Governing entities throughout the European Union have often gone against online gambling, with changes in perspectives towards this marketspace coming within the last decade. One nation refused to alter their mindset, with the Swedish Health & Social Affairs Association proposing that weekly deposits for online betting be limited to SEK5000. Bonus offerings from casinos in this proposal couldn’t offer more than SEK100 in funds. The SHSAA claims this is for the protection of bettors, with this being a falsified claim to fool consumers. Restrictions of this nature throughout the COVID-19 pandemic will do more harm than good.
The European Gaming & Betting Association confirmed this information, with the SHSAA not providing context to their proposal. The EGBA Secretary-General highlighted that targeting new restrictions online customers will harm players, which follows after statistic evidence proves that consumers in Sweden don’t exceed average volumes. This means those individuals aren’t problem gamblers and have consistent experiences.
It also means that the SHSAA hasn’t any evidence to back their claims, with these potential measures being more bullish than protective. Consumers will find themselves moving towards the online betting black market, which relies on offshore casinos. These establishments don’t have betting licenses and often have secretive criminal enterprises. Swedish bettors would be at risk from these casinos with the SHSAAs proposal being enacted.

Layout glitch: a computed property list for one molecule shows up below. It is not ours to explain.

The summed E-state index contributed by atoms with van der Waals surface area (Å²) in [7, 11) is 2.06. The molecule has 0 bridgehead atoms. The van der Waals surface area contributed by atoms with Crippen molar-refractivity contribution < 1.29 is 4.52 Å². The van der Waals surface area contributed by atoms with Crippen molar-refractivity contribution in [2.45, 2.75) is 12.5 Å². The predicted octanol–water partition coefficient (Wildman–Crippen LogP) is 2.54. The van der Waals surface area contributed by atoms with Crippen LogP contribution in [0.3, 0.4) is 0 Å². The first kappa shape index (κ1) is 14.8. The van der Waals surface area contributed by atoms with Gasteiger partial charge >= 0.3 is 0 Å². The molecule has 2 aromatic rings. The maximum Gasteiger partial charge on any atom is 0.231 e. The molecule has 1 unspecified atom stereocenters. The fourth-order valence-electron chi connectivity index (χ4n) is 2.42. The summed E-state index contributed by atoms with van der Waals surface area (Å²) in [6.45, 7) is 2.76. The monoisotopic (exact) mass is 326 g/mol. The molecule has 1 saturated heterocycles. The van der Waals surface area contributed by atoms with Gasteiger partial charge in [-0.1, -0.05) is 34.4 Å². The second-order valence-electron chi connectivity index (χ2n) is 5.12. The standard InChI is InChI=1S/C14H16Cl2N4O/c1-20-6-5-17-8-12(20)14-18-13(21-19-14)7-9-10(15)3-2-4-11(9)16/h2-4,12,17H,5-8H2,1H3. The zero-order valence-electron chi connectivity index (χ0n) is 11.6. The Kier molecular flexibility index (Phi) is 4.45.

The European Gaming & Betting Association expressed that Swedish regulators cannot approve this proposal, which would reveal an influx on unregulated casinos throughout their market. It’s not challenging to locate a service that doesn’t engage with the Swedish Consumer Protection Act. Countless illegal activities could be imposed on consumers, including their finances being stolen. It concerns the EGBA that the Swedish Health & Social Affairs Association suggested these measures.
It should be mentioned that the SHSAA hasn’t made any efforts towards re-approving the Consumer Protection Act, which ends in December 2020. Some betting analysts worry that the SHSAA is moving towards an obliterated online betting industry, which would force consumers back into the Swedish financial market. This strategy is unconfirmed but would make sense amidst the coronavirus.